In this episode of our volunteer-driven research project “Walking The Way with The Saints”, we focus on St. Julius, Pope of Rome from 337-352 AD.
Jobin Chacko of St. Simon’s Jacobite Syrian Orthodox Church, Edmonton, Canada, tells us about his research into the life and work of St. Julius and how he can inspire us today. Watch his video below –
St. Julius of Rome is one of the six Popes commemorated in the Syriac Orthodox Liturgical Calendar. The Syriac Church celebrates his feast on December 19th.
We do not have much information about his early life. He became the Pope of Rome on February 6th 337 AD and shepherded the Church of Rome until his death on April 12th 352 AD. St. Julius is known for fiercely defending the Orthodox faith that was confirmed at the Holy Ecumenical Council of Nicaea. During his tenure, the Church was in the midst of the Arian controversy and had to deal with the partisans of Arius whom continued to subvert the truth. St. Athanasius of Alexandria was fiercely persecuted by the Arians, and he sought the support of his brother shepherd in the Orthodox faith, Pope Julius. In the year 341 AD, a local council was convened in Rome where St. Athanasius was vindicated and the faith of Nicaea reaffirmed once again.
Unfortunately, the partisans of Arius continued their persecution. At the behest of the Emperor, Pope Julius convened the Council of Sardica. St. Athanasius says of this council, “The Council of Sardica did not define anything of the like. Some however, dared to claim that there were lapses in the Council of Nicaea. Therefore, the Council of Sardica decided not to introduce any revision of the definition of the faith established by the fathers of Nicaea, because it was complete and that the fear of God was manifested in it. Thus, it is not permissible to define the faith once more except that which was defined by the Council of Nicaea, in order to obviate any doubt about its consummation and create a pretext for those who tried to redefine the faith more than once. In this case, it is possible for corruption to creep into the faith through one person or more. Therefore, it is imperative that such men should incline toward peace.”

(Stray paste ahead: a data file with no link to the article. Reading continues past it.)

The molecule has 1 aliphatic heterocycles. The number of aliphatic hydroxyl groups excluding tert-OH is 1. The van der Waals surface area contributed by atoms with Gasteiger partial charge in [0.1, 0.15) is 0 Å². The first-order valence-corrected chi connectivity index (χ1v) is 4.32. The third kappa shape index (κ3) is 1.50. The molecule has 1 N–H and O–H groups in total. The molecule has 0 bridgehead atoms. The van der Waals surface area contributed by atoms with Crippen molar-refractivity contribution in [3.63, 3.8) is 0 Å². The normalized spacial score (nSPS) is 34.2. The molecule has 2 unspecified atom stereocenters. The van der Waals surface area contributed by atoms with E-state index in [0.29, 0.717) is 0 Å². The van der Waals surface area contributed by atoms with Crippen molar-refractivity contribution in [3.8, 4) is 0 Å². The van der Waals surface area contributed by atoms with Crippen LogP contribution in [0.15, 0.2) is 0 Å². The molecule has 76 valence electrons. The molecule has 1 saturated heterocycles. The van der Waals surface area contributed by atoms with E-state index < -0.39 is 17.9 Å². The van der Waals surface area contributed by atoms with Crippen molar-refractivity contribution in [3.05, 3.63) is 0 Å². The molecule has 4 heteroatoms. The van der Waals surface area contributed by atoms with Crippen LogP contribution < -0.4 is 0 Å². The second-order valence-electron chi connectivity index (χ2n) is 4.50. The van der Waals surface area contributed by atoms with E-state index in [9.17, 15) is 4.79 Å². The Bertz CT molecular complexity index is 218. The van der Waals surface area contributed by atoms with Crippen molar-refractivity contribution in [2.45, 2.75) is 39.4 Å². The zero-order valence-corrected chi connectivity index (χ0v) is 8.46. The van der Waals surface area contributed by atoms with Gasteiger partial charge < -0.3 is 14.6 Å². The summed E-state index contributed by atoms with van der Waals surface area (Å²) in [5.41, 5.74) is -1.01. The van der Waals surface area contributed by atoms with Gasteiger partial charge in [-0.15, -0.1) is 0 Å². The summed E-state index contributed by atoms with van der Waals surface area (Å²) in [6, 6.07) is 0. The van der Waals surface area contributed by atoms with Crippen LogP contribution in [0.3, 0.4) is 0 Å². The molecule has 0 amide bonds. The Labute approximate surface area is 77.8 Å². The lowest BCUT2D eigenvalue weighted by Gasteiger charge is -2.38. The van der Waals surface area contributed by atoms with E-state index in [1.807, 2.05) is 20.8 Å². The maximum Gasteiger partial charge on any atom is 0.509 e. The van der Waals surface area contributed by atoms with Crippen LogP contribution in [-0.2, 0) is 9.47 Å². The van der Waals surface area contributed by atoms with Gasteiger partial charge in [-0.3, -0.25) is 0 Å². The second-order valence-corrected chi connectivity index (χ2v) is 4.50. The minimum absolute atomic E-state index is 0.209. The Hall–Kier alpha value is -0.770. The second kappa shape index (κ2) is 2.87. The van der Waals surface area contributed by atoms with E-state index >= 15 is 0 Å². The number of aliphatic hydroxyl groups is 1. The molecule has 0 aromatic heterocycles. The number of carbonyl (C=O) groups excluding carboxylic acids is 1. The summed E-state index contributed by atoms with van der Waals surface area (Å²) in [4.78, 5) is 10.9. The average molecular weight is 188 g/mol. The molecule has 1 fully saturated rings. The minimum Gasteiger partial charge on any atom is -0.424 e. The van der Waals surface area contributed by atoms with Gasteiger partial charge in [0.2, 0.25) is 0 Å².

The West- Syriac rite is known for its many Anaphorae, numbering around eighty or so. One of these anaphora is attributed to Pope St. Julius of Rome. This short anaphora has been translated into Malayalam and English, and is used occasionally by some clergy. This anaphora is unique in that during the recitation of the fifth dypthic by the deacon, the celebrant recites an inaudible prayer which says, “Remember O Lord, all the bishops and Orthodox doctors of Your Holy Church, who have preceded, rested and journeyed to You , from Peter the chief apostle until now.”
We thank all those who worked to produce this material and pray that it helps all who read and watch. May the prayers of St. Julius be a refuge for us! ♰
Stay tuned for the next episode as laymen and clergy present their research on the saints of the Syriac Orthodox Church.
May God bless all of you!
Subscribe to our mailing list and follow us on our social media platforms to learn more about the love of God through our Syriac Orthodox faith.